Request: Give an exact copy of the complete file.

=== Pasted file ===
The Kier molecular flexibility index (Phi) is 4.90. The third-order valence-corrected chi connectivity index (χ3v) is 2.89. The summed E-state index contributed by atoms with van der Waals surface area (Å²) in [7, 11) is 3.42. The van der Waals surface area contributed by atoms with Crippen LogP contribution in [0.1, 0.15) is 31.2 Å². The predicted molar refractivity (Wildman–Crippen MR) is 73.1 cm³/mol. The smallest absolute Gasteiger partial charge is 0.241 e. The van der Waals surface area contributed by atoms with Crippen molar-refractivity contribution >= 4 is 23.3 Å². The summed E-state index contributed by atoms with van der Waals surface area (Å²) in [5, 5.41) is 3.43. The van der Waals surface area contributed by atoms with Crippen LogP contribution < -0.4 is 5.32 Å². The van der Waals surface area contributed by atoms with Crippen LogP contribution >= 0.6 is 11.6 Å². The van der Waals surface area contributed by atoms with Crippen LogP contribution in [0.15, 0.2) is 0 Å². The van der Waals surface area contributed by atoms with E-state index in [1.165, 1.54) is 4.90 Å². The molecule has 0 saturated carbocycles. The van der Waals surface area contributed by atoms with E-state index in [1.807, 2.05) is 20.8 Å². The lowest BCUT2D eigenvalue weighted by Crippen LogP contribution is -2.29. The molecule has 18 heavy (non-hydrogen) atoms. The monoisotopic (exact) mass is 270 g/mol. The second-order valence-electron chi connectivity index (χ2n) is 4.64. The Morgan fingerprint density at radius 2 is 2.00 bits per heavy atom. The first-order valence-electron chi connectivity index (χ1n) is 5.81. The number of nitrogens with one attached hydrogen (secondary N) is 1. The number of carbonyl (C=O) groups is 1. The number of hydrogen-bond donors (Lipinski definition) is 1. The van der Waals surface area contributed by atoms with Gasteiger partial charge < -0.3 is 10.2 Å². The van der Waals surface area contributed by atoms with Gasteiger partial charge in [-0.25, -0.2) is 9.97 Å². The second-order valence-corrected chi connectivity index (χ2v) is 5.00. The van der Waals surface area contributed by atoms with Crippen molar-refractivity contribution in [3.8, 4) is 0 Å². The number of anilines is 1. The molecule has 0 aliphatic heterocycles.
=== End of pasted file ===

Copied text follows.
The Kier molecular flexibility index (Phi) is 4.90. The third-order valence-corrected chi connectivity index (χ3v) is 2.89. The summed E-state index contributed by atoms with van der Waals surface area (Å²) in [7, 11) is 3.42. The van der Waals surface area contributed by atoms with Crippen LogP contribution in [0.1, 0.15) is 31.2 Å². The predicted molar refractivity (Wildman–Crippen MR) is 73.1 cm³/mol. The smallest absolute Gasteiger partial charge is 0.241 e. The van der Waals surface area contributed by atoms with Crippen molar-refractivity contribution >= 4 is 23.3 Å². The summed E-state index contributed by atoms with van der Waals surface area (Å²) in [5, 5.41) is 3.43. The van der Waals surface area contributed by atoms with Crippen LogP contribution < -0.4 is 5.32 Å². The van der Waals surface area contributed by atoms with Crippen LogP contribution >= 0.6 is 11.6 Å². The van der Waals surface area contributed by atoms with Crippen LogP contribution in [0.15, 0.2) is 0 Å². The van der Waals surface area contributed by atoms with E-state index in [1.165, 1.54) is 4.90 Å². The molecule has 0 saturated carbocycles. The van der Waals surface area contributed by atoms with E-state index in [1.807, 2.05) is 20.8 Å². The lowest BCUT2D eigenvalue weighted by Crippen LogP contribution is -2.29. The molecule has 18 heavy (non-hydrogen) atoms. The monoisotopic (exact) mass is 270 g/mol. The second-order valence-electron chi connectivity index (χ2n) is 4.64. The Morgan fingerprint density at radius 2 is 2.00 bits per heavy atom. The first-order valence-electron chi connectivity index (χ1n) is 5.81. The number of nitrogens with one attached hydrogen (secondary N) is 1. The number of carbonyl (C=O) groups is 1. The number of hydrogen-bond donors (Lipinski definition) is 1. The van der Waals surface area contributed by atoms with Gasteiger partial charge < -0.3 is 10.2 Å². The van der Waals surface area contributed by atoms with Gasteiger partial charge in [-0.25, -0.2) is 9.97 Å². The second-order valence-corrected chi connectivity index (χ2v) is 5.00. The van der Waals surface area contributed by atoms with Crippen molar-refractivity contribution in [3.8, 4) is 0 Å². The number of anilines is 1. The molecule has 0 aliphatic heterocycles.